Bulgaria to hold parliamentary election on Nov. 14 -president

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SOFIA, Sept 11 (Reuters) – Bulgaria will hold its third parliamentary election this year on Nov. 14, President Rumen Radev said on Saturday, after parliament approved changes to the 2021 state budget.FILE - BRUSSELS, BELGIUM - JUNE 24: President of Bulgaria Rumen Radev speaks to press members as he arrives for the first day of European Union (EU) Summit at The European Council Building in Brussels, Belgium on June 24, 2021.© Dursun Aydemir/Anadolu Agency via Getty Images FILE – BRUSSELS, BELGIUM – JUNE 24: President of Bulgaria Rumen Radev speaks to press members as he arrives for the first day of European Union (EU) Summit at The European Council Building in Brussels, Belgium on June 24, 2021.

The Balkan country will also hold the first round of the regular presidential election on the same date.

Radev, who is running for re-election, said holding the two votes together will save time and taxpayer money in the European Union’s poorest member state.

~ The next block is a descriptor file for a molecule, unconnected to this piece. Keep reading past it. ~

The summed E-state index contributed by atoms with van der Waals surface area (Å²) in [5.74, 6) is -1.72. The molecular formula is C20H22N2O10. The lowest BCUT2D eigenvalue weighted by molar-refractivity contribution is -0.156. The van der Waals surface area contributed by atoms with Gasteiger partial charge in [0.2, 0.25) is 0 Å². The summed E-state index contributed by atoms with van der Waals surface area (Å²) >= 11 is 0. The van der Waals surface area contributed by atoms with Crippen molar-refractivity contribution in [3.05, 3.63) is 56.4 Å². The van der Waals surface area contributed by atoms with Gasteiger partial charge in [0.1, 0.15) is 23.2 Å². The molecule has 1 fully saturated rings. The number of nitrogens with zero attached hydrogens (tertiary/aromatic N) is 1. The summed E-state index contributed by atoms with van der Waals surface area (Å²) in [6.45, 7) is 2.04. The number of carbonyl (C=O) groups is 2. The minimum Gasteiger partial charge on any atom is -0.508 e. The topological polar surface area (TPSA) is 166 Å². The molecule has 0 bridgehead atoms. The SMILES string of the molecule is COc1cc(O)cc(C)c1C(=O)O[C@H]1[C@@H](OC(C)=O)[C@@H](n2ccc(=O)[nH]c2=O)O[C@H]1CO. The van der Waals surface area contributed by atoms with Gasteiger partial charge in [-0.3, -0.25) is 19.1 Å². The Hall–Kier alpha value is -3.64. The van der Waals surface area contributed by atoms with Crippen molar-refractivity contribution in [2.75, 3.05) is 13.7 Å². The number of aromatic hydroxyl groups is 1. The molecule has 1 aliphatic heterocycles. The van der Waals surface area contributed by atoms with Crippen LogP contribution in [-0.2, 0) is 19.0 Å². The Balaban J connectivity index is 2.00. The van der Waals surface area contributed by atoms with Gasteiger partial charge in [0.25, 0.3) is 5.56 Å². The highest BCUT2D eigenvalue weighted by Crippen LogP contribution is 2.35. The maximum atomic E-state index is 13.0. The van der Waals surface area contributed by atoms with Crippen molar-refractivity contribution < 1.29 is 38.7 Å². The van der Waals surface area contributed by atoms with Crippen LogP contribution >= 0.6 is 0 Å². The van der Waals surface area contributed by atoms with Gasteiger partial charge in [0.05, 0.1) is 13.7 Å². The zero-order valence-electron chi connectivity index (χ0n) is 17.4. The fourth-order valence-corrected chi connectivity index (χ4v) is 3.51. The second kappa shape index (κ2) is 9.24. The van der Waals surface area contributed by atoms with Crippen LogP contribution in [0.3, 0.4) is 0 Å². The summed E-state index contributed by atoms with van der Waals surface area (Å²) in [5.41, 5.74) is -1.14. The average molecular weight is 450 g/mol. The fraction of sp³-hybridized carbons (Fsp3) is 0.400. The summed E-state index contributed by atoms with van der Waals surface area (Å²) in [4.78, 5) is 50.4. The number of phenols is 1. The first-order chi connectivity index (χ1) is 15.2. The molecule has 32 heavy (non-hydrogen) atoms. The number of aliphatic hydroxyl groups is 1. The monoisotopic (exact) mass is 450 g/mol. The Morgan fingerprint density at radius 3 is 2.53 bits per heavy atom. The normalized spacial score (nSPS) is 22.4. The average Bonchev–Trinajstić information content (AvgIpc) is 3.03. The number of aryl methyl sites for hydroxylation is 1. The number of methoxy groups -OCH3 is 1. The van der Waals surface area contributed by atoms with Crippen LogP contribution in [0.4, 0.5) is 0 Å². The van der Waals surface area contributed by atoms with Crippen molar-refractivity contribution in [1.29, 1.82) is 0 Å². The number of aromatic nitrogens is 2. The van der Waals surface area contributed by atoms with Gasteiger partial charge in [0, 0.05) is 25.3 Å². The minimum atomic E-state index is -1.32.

“It is obvious that the two campaigns will be taking place in the same time and will merge. I will count on the support of all respectable Bulgarians on the big issues – the fight against poverty and injustice,” he told reporters.

Radev said he would dissolve parliament, appoint a new interim government and set a date for general election once lawmakers passed the budget revision.

November’s vote will be the third parliamentary poll this year after inconclusive polls in April and July failed to produce a government amid an upsurge in coronavirus infections and rising energy prices.

The anti-establishment There Is Such a People (ITN) party, led by popular TV talk-show host and singer Slavi Trifonov, narrowly won the July 11 vote with pledges to tackle widespread corruption, but failed to win the support from smaller anti-graft parties to form a cabinet. Two other attempts to form a government by other political parties also failed.

A recent opinion survey suggested that the new election may again produce a fractured parliament, complicating the parties’ chances to overcome their differences and build a majority for a working government.

The political uncertainty is hampering Bulgaria’s ability to tap European Union coronavirus recovery funds and plans to adopt the euro currency in 2024. (Reporting by Tsvetelia Tsolova; Editor by Mike Harrison) AdChoices

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